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Approximation of values from non-closed form equation.

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Legaldose
#1
Mar7-14, 07:17 PM
P: 72
Hello everyone, I'm working on a problem and it turns out that this equation crops up:

[tex]1 = cos^{2}(b)[1-(c-b)^{2}][/tex]

where

[tex]c > \pi[/tex]

Now I'm pretty sure you can't solve for b in closed form (at least I can't), so what I need to do is for some value of c, approximate the value of b to about 5-6 digits of accuracy. I just need tips to head in the right direction. Anything will be useful. Thank you!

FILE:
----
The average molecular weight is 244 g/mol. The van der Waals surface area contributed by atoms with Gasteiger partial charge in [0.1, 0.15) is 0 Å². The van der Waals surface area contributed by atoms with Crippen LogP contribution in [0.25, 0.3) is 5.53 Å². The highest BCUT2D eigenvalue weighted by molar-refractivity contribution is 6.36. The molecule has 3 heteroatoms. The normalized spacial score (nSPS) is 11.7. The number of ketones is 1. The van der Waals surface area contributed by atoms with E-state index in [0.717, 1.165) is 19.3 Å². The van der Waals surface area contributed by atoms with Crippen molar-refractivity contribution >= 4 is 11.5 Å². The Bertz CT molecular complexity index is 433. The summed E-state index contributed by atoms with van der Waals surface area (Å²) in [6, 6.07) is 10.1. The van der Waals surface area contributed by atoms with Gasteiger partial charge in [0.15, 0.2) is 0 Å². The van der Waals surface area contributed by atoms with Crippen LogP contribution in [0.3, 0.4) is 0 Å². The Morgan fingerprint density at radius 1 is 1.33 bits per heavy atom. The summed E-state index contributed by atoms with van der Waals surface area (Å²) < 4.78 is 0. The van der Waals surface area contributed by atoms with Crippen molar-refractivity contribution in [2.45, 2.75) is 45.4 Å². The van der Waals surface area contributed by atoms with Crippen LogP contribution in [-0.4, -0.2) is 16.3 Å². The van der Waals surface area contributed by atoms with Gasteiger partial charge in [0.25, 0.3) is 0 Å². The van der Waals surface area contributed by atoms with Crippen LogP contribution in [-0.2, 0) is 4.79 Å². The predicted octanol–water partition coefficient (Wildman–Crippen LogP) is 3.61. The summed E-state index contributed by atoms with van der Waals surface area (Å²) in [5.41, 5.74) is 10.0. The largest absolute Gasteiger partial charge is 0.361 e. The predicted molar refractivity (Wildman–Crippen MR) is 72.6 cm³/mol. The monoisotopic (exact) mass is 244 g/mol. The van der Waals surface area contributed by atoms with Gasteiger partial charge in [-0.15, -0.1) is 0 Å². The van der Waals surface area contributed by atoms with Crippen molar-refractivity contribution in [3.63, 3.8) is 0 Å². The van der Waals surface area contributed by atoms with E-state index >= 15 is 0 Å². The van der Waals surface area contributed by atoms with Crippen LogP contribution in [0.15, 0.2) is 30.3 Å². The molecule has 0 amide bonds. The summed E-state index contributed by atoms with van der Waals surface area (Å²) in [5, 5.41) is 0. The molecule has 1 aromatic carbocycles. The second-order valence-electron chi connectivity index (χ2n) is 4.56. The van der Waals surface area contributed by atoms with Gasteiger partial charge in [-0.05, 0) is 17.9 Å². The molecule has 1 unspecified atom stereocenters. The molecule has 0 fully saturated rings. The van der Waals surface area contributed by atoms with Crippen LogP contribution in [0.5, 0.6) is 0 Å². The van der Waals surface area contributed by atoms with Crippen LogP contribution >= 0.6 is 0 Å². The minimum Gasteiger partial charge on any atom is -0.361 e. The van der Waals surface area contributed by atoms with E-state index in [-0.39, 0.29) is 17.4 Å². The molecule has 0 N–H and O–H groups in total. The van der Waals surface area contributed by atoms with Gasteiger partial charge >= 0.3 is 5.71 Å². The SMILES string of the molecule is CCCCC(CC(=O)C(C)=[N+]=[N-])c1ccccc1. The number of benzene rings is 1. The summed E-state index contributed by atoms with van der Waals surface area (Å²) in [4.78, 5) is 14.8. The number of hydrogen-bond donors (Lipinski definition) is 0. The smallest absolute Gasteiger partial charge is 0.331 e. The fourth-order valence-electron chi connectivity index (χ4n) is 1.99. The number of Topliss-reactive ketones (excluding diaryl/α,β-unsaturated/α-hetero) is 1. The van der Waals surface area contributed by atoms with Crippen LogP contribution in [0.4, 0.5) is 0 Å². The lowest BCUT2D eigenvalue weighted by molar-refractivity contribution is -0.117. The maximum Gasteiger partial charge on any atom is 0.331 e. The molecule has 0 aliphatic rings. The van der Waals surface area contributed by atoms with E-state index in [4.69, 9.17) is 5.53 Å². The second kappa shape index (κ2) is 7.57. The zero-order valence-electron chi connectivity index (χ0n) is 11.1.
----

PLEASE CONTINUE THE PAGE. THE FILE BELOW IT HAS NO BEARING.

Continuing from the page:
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scurty
#2
Mar7-14, 07:47 PM
P: 392
http://en.wikipedia.org/wiki/Newton's_method

Put simply, ##x_{n+1} = x_n - \frac{f(x_n)}{f'(x_n)}##. Just iterate the formula a few times to get an approximate answer.
JJacquelin
#3
Mar8-14, 01:36 AM
P: 761
[tex]1 = cos^{2}(b)[1-(c-b)^{2}][/tex]
[tex]1-cos^{2}(b) = cos^{2}(b)[-(c-b)^{2}][/tex]
[tex]sin^{2}(b) = cos^{2}(b)[-(c-b)^{2}][/tex]
[tex]tan^{2}(b) = -(c-b)^{2}[/tex]
For real solution, positive term = negative term is only possible if they are =0.
Hence the solution is : [tex]c=b=n\pi[/tex]

Legaldose
#4
Mar8-14, 11:44 AM
P: 72
Approximation of values from non-closed form equation.

Oh okay, thanks JJacquelin, I didn't even think to do this.


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